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Australia’s ecological footprint

Australia’s ecological footprint – Editor

The following letter was sent by Dr John Coulter to journalist Geraldine Dooge on 17th August, in response to a TV program by her on infrastructure. The program did not mention that population pressure is not a given but a deliberate policy of the Federal Government and the Opposition.

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Your program about infrastructure on yesterday’s ‘Breakfast’ program did a great disservice to your audience. It perpetuated myths not supported by facts and failed to mention the real alternative context in which matters like this must be considered.

As a former medical epidemiologist, I am very familiar with statistical analysis. Among OECD industrialised countries there is no statistically significant correlation between the rates of population growth and per capita growth of GDP. Among poor countries there is a significant and strong negative correlation between population growth and growth of per capita GDP. It is therefore misleading to claim that population growth is causing increases in per capita GDP, i.e. is making the average Australian materially better off. This myth serves the interests of those who do benefit from population growth.

GDP and per capita GDP are themselves misleading indicators of real benefit. The costs, yes costs, borne by people as a consequence of growth of population and expenditure on infrastructure are added to GDP. Travel times are reported to have increased by 23% with increases in fuel costs, car maintenance, insurance etc. These are real costs but are added to GDP. The costs of a growing economy have exceeded the benefits for many years for ordinary people, explaining why so many feel worse off even while governments and programs like yours keep telling people they have never had it so good.

Your program and so many on the ABC ignore the real prospect of widespread social, economic and environmental breakdown consequent on a human population having exceeded the long term carrying capacity of Nature. The ABC in its general coverage assumes a continuation of Business as Usual.

Climate change, if the present trends continue, will lead to a world which is 3- 4 deg warmer at the century’s end (note that David Attenborough in his recent TV program on climate change used the figure 3-6 deg). Together with the declines in soil quality, water availability, food shortages and massive biodiversity loss, these things have many scientists foreshadowing an imminent reduction in the global human population and a world in chaos. Despite this evident danger every government in Australia and most around the world continue to make decisions based on an assumption of business as usual, so that they can go on driving both population growth and economic growth, the two primary causes of our worsening situation. How do you reconcile that prospect with a continuation of unquestioned population growth in Australia.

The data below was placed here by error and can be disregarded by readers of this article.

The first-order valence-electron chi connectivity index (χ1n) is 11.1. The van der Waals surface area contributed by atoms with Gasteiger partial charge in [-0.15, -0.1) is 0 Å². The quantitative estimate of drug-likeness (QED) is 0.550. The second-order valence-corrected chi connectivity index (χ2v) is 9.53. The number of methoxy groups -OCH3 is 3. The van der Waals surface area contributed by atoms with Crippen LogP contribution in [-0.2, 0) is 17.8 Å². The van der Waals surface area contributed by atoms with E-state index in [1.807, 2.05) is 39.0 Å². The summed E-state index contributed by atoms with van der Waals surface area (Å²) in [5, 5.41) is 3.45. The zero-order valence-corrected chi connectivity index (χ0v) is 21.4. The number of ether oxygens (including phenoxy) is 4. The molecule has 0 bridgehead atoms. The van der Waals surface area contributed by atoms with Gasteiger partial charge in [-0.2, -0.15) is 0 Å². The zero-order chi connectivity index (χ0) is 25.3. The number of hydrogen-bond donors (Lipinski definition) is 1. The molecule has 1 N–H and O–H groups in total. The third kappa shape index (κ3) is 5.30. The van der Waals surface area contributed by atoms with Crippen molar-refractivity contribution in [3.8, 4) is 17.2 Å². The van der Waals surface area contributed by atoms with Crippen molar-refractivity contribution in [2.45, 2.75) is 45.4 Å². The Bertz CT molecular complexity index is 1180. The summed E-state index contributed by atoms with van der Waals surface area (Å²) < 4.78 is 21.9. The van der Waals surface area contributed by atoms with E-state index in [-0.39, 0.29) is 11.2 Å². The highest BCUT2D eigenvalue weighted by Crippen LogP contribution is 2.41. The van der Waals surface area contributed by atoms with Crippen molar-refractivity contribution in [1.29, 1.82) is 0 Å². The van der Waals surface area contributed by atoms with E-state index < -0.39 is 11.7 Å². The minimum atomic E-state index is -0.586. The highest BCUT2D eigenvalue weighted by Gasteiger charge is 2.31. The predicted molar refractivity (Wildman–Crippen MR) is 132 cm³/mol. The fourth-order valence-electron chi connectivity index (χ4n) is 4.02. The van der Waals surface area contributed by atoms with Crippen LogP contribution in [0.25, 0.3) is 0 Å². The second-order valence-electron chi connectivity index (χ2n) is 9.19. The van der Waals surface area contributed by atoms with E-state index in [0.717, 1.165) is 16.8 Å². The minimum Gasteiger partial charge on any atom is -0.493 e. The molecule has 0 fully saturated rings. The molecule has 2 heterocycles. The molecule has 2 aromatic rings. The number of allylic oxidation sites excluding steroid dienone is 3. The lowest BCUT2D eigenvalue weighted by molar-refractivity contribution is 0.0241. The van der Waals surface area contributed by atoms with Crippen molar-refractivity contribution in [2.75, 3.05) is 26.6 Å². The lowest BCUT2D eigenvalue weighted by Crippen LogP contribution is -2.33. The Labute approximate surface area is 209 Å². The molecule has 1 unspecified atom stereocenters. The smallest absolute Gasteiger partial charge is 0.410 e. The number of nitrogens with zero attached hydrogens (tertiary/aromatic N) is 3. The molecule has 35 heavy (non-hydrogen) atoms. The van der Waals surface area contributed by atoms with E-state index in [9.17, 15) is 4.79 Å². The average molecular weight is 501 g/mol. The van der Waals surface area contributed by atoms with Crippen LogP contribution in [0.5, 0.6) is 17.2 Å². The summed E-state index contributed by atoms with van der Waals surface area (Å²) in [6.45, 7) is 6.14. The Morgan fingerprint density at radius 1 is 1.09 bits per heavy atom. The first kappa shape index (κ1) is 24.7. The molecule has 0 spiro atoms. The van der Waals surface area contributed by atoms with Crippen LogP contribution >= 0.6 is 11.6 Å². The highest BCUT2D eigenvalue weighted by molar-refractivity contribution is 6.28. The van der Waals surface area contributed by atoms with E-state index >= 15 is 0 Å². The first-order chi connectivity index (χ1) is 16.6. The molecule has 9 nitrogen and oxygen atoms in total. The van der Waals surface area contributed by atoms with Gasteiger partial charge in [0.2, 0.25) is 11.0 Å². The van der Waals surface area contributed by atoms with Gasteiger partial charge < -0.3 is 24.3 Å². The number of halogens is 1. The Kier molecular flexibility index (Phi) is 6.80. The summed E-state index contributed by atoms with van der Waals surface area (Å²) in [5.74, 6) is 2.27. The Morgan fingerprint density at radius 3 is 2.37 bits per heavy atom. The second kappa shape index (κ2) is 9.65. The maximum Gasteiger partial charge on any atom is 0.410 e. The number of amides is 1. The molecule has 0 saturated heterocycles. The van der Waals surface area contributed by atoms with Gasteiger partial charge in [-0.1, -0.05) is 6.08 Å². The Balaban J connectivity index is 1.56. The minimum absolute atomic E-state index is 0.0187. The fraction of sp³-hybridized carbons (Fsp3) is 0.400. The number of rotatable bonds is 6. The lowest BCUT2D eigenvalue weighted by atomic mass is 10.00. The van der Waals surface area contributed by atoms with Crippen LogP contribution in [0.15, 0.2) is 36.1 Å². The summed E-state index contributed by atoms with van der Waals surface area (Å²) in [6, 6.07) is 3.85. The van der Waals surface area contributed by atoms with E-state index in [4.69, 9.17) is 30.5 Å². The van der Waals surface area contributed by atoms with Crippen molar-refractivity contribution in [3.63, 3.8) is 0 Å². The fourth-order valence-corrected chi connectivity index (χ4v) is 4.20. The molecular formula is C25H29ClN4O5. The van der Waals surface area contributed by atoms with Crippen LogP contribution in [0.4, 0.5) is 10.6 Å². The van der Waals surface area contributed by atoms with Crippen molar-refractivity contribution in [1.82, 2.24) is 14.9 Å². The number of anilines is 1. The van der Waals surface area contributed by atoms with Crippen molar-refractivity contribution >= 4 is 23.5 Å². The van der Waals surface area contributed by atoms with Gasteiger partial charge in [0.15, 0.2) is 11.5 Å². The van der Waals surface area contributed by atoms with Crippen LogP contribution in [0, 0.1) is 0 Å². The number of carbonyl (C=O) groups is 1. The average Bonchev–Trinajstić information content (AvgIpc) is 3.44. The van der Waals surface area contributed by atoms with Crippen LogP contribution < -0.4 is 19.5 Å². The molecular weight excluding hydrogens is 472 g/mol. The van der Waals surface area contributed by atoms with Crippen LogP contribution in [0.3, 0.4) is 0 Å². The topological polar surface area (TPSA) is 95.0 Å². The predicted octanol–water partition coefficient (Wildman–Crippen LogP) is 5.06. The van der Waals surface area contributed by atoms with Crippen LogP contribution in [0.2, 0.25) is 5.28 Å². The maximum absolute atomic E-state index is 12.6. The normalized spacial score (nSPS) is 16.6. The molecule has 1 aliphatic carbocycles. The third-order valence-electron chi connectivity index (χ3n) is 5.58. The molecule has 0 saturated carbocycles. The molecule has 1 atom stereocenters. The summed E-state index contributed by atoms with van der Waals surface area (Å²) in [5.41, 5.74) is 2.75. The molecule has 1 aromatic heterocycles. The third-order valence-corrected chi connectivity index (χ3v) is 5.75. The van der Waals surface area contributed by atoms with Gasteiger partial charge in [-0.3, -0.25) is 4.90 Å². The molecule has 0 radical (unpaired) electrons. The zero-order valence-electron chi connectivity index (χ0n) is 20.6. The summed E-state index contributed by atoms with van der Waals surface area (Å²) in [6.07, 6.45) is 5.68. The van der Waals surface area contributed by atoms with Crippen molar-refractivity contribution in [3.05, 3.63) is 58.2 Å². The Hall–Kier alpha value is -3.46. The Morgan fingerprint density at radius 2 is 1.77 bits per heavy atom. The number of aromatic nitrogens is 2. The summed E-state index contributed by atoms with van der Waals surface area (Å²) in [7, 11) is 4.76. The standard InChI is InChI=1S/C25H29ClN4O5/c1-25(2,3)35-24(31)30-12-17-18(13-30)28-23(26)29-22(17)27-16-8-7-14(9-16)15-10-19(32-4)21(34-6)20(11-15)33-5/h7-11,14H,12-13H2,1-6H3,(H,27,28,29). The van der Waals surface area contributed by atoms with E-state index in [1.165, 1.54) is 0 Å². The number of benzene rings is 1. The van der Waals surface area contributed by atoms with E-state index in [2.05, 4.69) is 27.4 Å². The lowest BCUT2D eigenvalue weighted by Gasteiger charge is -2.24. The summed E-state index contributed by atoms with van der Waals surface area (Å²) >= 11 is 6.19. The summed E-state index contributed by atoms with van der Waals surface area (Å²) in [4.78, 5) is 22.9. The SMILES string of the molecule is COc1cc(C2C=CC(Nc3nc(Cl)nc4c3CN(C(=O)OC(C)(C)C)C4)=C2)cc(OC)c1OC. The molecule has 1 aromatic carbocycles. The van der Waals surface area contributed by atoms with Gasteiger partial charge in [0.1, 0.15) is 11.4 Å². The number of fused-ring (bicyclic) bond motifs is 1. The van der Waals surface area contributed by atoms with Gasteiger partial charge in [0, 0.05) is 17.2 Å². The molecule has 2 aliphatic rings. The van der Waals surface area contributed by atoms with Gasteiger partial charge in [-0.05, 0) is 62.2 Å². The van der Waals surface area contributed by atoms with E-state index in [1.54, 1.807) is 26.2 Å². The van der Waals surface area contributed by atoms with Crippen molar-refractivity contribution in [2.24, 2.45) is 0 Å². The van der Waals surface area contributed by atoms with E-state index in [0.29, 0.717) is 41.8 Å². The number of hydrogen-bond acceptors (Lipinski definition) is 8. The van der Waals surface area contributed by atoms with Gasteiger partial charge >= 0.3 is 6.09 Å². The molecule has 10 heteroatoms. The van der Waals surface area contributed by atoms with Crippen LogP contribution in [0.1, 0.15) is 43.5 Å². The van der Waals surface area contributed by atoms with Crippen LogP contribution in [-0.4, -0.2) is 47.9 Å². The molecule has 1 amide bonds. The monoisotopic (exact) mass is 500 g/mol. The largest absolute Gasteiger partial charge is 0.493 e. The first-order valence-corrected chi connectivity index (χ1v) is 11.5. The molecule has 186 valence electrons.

Climate change is likely to impact upon Australia’s ability to grow food quite severely. We may have difficulty even feeding the present population let alone a much larger one before century’s end.

Australia’s overall ecological footprint has varied between 4.0 and 5.6 Earths over the last decade. Do you think it is morally right for us to go on increasing the total size of our demand on Nature by seeking both to increase our popul- ation and our per capita demand (grow- ing GDP as our main goal)? I invite you to do the sums which show that we could achieve more human welfare by massively increasing our foreign aid and addressing that aid primarily toward education for girls, family planning and contraception than to spend that same money on building more infrastructure in Australia for the purpose of accommodating a much larger population.

Here is a far saner voice on the issue of infrastructure from a fellow journalist, Crispin Hull:

http://www.crispinhull.com.au/2019/08/16/treating-symptoms-no-help-to-australia/

John Coulter

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